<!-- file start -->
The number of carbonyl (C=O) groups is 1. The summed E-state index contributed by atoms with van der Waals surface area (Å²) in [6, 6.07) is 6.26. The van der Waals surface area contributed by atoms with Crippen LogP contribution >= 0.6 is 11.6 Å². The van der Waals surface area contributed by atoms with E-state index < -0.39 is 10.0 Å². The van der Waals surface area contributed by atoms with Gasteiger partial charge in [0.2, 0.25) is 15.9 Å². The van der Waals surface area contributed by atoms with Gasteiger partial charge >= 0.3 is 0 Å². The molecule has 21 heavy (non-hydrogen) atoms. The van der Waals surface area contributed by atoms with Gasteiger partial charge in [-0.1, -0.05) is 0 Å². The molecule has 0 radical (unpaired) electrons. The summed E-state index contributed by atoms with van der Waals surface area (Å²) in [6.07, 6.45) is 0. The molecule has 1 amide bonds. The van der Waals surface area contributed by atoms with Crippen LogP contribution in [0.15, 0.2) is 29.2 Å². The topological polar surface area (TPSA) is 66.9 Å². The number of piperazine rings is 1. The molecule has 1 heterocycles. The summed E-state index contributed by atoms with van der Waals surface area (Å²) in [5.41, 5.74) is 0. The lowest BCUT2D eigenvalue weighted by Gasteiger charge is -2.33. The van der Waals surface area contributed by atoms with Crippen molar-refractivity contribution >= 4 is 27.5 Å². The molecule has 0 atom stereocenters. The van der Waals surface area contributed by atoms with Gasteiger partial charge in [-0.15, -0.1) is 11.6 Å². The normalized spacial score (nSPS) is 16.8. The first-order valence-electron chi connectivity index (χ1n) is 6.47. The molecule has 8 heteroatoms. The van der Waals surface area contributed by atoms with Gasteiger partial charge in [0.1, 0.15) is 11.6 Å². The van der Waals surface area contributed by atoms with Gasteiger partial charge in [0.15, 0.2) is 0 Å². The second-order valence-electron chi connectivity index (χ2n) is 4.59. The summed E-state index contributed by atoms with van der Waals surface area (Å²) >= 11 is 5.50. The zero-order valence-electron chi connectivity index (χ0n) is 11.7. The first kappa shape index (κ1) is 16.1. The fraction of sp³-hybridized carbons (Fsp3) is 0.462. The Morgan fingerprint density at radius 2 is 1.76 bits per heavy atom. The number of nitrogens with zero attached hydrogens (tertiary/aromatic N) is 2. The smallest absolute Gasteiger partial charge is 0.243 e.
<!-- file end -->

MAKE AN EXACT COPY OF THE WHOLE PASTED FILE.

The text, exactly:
The number of carbonyl (C=O) groups is 1. The summed E-state index contributed by atoms with van der Waals surface area (Å²) in [6, 6.07) is 6.26. The van der Waals surface area contributed by atoms with Crippen LogP contribution >= 0.6 is 11.6 Å². The van der Waals surface area contributed by atoms with E-state index < -0.39 is 10.0 Å². The van der Waals surface area contributed by atoms with Gasteiger partial charge in [0.2, 0.25) is 15.9 Å². The van der Waals surface area contributed by atoms with Gasteiger partial charge >= 0.3 is 0 Å². The molecule has 21 heavy (non-hydrogen) atoms. The van der Waals surface area contributed by atoms with Gasteiger partial charge in [-0.1, -0.05) is 0 Å². The molecule has 0 radical (unpaired) electrons. The summed E-state index contributed by atoms with van der Waals surface area (Å²) in [6.07, 6.45) is 0. The molecule has 1 amide bonds. The van der Waals surface area contributed by atoms with Crippen LogP contribution in [0.15, 0.2) is 29.2 Å². The topological polar surface area (TPSA) is 66.9 Å². The number of piperazine rings is 1. The molecule has 1 heterocycles. The summed E-state index contributed by atoms with van der Waals surface area (Å²) in [5.41, 5.74) is 0. The lowest BCUT2D eigenvalue weighted by Gasteiger charge is -2.33. The van der Waals surface area contributed by atoms with Crippen molar-refractivity contribution >= 4 is 27.5 Å². The molecule has 0 atom stereocenters. The van der Waals surface area contributed by atoms with Gasteiger partial charge in [-0.15, -0.1) is 11.6 Å². The normalized spacial score (nSPS) is 16.8. The first-order valence-electron chi connectivity index (χ1n) is 6.47. The molecule has 8 heteroatoms. The van der Waals surface area contributed by atoms with Gasteiger partial charge in [0.1, 0.15) is 11.6 Å². The van der Waals surface area contributed by atoms with Gasteiger partial charge in [0.15, 0.2) is 0 Å². The second-order valence-electron chi connectivity index (χ2n) is 4.59. The summed E-state index contributed by atoms with van der Waals surface area (Å²) >= 11 is 5.50. The zero-order valence-electron chi connectivity index (χ0n) is 11.7. The first kappa shape index (κ1) is 16.1. The fraction of sp³-hybridized carbons (Fsp3) is 0.462. The Morgan fingerprint density at radius 2 is 1.76 bits per heavy atom. The number of nitrogens with zero attached hydrogens (tertiary/aromatic N) is 2. The smallest absolute Gasteiger partial charge is 0.243 e.